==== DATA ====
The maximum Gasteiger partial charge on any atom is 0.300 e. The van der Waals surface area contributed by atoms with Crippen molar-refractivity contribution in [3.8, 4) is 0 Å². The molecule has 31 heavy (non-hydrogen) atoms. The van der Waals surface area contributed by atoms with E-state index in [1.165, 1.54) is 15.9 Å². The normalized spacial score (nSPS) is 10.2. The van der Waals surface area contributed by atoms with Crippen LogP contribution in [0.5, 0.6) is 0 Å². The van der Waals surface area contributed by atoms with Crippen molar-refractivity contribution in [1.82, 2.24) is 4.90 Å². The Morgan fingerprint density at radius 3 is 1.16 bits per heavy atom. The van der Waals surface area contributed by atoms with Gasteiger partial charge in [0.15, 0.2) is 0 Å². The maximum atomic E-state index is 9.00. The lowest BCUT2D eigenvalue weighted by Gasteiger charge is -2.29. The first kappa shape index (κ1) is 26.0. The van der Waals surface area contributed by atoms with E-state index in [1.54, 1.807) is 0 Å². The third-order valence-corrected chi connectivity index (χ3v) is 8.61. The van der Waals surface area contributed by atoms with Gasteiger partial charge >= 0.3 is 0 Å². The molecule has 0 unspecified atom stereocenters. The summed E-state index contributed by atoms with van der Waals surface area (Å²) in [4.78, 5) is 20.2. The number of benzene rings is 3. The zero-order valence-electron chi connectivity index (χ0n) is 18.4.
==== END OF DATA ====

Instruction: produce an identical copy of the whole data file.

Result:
The maximum Gasteiger partial charge on any atom is 0.300 e. The van der Waals surface area contributed by atoms with Crippen molar-refractivity contribution in [3.8, 4) is 0 Å². The molecule has 31 heavy (non-hydrogen) atoms. The van der Waals surface area contributed by atoms with E-state index in [1.165, 1.54) is 15.9 Å². The normalized spacial score (nSPS) is 10.2. The van der Waals surface area contributed by atoms with Crippen LogP contribution in [0.5, 0.6) is 0 Å². The van der Waals surface area contributed by atoms with Crippen molar-refractivity contribution in [1.82, 2.24) is 4.90 Å². The Morgan fingerprint density at radius 3 is 1.16 bits per heavy atom. The van der Waals surface area contributed by atoms with Gasteiger partial charge in [0.15, 0.2) is 0 Å². The maximum atomic E-state index is 9.00. The lowest BCUT2D eigenvalue weighted by Gasteiger charge is -2.29. The first kappa shape index (κ1) is 26.0. The van der Waals surface area contributed by atoms with E-state index in [1.54, 1.807) is 0 Å². The third-order valence-corrected chi connectivity index (χ3v) is 8.61. The van der Waals surface area contributed by atoms with Gasteiger partial charge >= 0.3 is 0 Å². The molecule has 0 unspecified atom stereocenters. The summed E-state index contributed by atoms with van der Waals surface area (Å²) in [4.78, 5) is 20.2. The number of benzene rings is 3. The zero-order valence-electron chi connectivity index (χ0n) is 18.4.